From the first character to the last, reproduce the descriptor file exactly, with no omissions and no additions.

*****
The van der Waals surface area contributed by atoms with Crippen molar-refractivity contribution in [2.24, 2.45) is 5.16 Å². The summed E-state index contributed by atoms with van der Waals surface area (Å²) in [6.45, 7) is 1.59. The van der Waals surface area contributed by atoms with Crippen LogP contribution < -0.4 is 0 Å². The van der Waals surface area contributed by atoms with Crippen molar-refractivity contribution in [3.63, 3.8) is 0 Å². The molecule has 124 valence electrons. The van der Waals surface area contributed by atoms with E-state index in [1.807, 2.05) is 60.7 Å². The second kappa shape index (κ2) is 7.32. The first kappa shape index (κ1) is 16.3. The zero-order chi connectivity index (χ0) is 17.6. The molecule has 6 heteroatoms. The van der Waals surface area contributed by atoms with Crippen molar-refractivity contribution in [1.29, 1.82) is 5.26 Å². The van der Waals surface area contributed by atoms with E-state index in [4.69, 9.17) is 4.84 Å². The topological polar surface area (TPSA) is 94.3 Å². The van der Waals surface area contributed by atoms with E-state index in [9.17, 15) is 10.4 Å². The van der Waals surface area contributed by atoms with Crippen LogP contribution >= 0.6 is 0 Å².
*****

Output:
The van der Waals surface area contributed by atoms with Crippen molar-refractivity contribution in [2.24, 2.45) is 5.16 Å². The summed E-state index contributed by atoms with van der Waals surface area (Å²) in [6.45, 7) is 1.59. The van der Waals surface area contributed by atoms with Crippen LogP contribution < -0.4 is 0 Å². The van der Waals surface area contributed by atoms with Crippen molar-refractivity contribution in [3.63, 3.8) is 0 Å². The molecule has 124 valence electrons. The van der Waals surface area contributed by atoms with E-state index in [1.807, 2.05) is 60.7 Å². The second kappa shape index (κ2) is 7.32. The first kappa shape index (κ1) is 16.3. The zero-order chi connectivity index (χ0) is 17.6. The molecule has 6 heteroatoms. The van der Waals surface area contributed by atoms with Crippen molar-refractivity contribution in [1.29, 1.82) is 5.26 Å². The van der Waals surface area contributed by atoms with E-state index in [4.69, 9.17) is 4.84 Å². The topological polar surface area (TPSA) is 94.3 Å². The van der Waals surface area contributed by atoms with E-state index in [9.17, 15) is 10.4 Å². The van der Waals surface area contributed by atoms with Crippen LogP contribution >= 0.6 is 0 Å².